Polycythemia Vera (PV) is not typically staged in the same way as many other diseases, particularly cancers, as it is a chronic disease and does not spread to other parts of the body. Instead, PV is often classified based on the symptoms and complications associated with the disease. The World Health Organization (WHO) has established diagnostic criteria for PV, which includes both major and minor criteria. A diagnosis of PV is made if either all three major criteria, or the first two major criteria and one minor criteria, are present.
- Major criteria include an elevated red blood cell mass, the presence of a JAK2 mutation, and subnormal serum erythropoietin levels (the amount of a hormone called erythropoietin, in the blood) .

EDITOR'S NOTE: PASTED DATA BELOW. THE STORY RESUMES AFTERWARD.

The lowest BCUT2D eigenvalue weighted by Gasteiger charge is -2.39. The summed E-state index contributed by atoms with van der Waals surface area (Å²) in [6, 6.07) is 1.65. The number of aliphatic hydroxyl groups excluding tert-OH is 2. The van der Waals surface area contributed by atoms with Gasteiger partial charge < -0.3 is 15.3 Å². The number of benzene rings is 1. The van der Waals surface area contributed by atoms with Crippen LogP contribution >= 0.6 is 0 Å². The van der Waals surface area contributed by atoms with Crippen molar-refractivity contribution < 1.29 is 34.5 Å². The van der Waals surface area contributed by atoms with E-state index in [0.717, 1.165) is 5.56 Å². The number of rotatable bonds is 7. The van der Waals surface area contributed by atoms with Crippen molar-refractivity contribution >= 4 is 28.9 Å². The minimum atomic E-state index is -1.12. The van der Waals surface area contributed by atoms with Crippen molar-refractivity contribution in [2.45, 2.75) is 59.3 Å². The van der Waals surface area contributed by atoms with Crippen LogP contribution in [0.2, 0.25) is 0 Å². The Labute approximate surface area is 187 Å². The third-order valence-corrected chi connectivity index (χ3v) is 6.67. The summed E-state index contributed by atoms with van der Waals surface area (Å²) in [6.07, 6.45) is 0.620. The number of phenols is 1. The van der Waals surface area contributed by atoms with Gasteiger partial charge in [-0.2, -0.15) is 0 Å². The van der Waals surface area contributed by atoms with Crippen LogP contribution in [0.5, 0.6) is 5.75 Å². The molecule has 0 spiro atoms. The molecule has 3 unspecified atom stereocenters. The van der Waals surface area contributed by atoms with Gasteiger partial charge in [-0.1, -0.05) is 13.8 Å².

- Minor criteria include bone marrow biopsy showing hypercellularity (an abnormal amount of cells) and endogenous erythroid colony formation (the hormones that stimulate red blood cell production).
Phases of Polycythemia Vera
Polycythemia Vera generally progresses through three phases:
- Proliferative Phase: This is the initial phase of PV, characterized by an increase in red blood cells, white blood cells, and platelets. Symptoms may include headaches, dizziness, and a feeling of fullness in the stomach.
- Stable Phase: In this phase, the disease is controlled with treatment. Blood counts may return to normal and symptoms may decrease.
- Spent Phase: This is the final phase of PV, which occurs in a small number of patients. The bone marrow becomes scarred and can no longer produce enough blood cells, leading to anemia. This phase is also associated with an increased risk of acute leukemia.
It's important to note that not all patients with PV will progress through all three phases. The course of the disease can vary widely from person to person, and treatment can often control the disease for many years.